The Frenchman's impact on Barcelona is high -- he provided a total of 13 assists last season, and Xavi is an evangelical believer but... when Dembele was a free agent this summer, and Barca couldn't afford to renew him, no other major team considered him a world-class player to be snapped up under bargain financial conditions.

If Vinicius had been contract-free over the last two months, it would have been the saga of the summer. Let me put some meat on the bones: The Brazilian, who only just turned 22 years old, last season in 52 matches in all competitions yielded Madrid 22 goals and 20 goal assists.

Dembele? Theoretically in his prime, aged 25, left Xavi raving with delight and determined to keep him because of stats which last season read: 32 matches, two goals, 13 assists.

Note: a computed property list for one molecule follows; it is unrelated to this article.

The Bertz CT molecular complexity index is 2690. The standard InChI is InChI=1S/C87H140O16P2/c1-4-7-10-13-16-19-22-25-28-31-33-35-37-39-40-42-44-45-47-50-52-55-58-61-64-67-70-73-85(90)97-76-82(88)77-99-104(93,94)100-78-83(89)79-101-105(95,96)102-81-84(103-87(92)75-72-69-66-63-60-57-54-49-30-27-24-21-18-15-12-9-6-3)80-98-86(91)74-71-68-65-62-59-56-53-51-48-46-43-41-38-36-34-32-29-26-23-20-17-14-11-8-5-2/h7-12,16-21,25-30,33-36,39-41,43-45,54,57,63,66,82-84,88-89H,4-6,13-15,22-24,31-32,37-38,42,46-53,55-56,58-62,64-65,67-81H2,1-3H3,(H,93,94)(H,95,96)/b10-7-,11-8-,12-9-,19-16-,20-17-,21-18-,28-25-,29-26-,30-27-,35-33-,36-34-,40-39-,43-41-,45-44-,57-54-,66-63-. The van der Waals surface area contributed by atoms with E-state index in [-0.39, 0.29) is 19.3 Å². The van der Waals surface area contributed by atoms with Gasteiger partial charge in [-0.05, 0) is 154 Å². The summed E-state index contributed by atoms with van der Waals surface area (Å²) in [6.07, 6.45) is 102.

There are reasons. Dembele occasionally erupts with touches of genius, yes. Reliability when it comes to doing the right thing, sometimes even the most basic thing, however, as Lewandowski discovered on Saturday night? Absolutely not.

This French enigma shares some traits with Vinicius -- even one where he's markedly stronger. Each is blessed not only with magnificent pace but with a daunting ability to dribble past rivals at high speed.

The two men ensure that if an opponent team is playing a high defensive line, they'll be guaranteed a nervy night because Vinicius and Dembele can be played in by teammates and make any space between a goalkeeper and his defence line look naive, bordering on the delusional.

And if this were the card game Top Trumps, the strength where Dembele clearly outstrips Vinicius is that he's genuinely two-footed.

Lewandowski scores genius backheel goal for Barcelona

Robert Lewandowski shows off some incredible skill to give Barcelona a 3-0 lead vs. Real Valladolid.

But not only is Vinicius better overall, despite his junior status, he's a listener and a learner. His greatest tutor has been not Madrid manager Carlo Ancelotti, not Luka Modric -- it's Benzema.